MONDAY, Jan.4, 2021
“Our results demonstrate that the COVID-19 pandemic may exacerbate the elevated risk that pregnant women have for prenatal depression,” said lead author Theresa Gildner, a postdoctoral fellow in anthropology at Dartmouth College, in Hanover, N.H.
For the study, the researchers analyzed data from an online survey of more than 1,800 U.S. women from all 50 states and Puerto Rico. The survey, conducted from April to June 2020, asked participants how the pandemic had affected their prenatal and postpartum well-being and health care. Stay-at-home orders were in effect for 92% of participants at that time.
About 47% said they were working out less during the pandemic, while about 9% were exercising more.
Scores on the scale range from 0 to 30, and the average score among study participants was 10.6. A score of 15 or above indicates clinically significant depression.
About 56% said they exercised moderately at least three times a week, the study authors noted in a Dartmouth news release.
The researchers also looked at geographic differences. Pregnant women in metro areas were two times more likely to report changes in their exercise routines than women in other regions. With many fitness and recreational centers closed due to pandemic lockdowns and no space to work out at home, exercise routines for many pregnant women in metro areas were upended, the study authors said.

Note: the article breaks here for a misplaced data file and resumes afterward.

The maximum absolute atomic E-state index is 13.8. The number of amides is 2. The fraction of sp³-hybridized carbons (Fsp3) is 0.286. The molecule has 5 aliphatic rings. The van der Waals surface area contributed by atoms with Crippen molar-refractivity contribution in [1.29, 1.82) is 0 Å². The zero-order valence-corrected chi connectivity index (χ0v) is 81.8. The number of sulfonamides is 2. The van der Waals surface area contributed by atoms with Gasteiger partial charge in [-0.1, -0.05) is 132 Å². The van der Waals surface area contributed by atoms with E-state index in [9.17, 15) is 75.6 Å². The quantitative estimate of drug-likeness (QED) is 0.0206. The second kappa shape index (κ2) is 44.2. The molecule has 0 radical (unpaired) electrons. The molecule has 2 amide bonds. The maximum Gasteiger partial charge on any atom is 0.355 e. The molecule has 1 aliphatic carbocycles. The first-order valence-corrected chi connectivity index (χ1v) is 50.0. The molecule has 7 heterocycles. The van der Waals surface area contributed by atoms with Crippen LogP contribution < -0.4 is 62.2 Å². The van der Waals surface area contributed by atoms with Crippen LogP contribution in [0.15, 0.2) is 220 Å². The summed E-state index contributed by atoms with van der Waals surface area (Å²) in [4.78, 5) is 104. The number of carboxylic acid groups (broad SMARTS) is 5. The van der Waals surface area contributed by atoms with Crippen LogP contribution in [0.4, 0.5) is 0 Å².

Study co-author Zaneta Thayer, an assistant professor of anthropology, said, “With the COVID-19 pandemic disrupting exercise regimens, our study shows that pregnant women were not just missing going to CrossFit or yoga. It’s not just that exercise gives you endorphins, but participants indicated that they were also missing that social connection that you get from having other people around you.”
According to Thayer, “Prior research has shown the mental health benefits of connecting with others.”
As the pandemic continues, the researchers suggested health care providers consider asking patients about changes in exercise routines to help identify those at higher risk of depression.
The findings were published online recently in the journal PLOS ONE.
SOURCE: Dartmouth College, news release, Dec. 21, 2020
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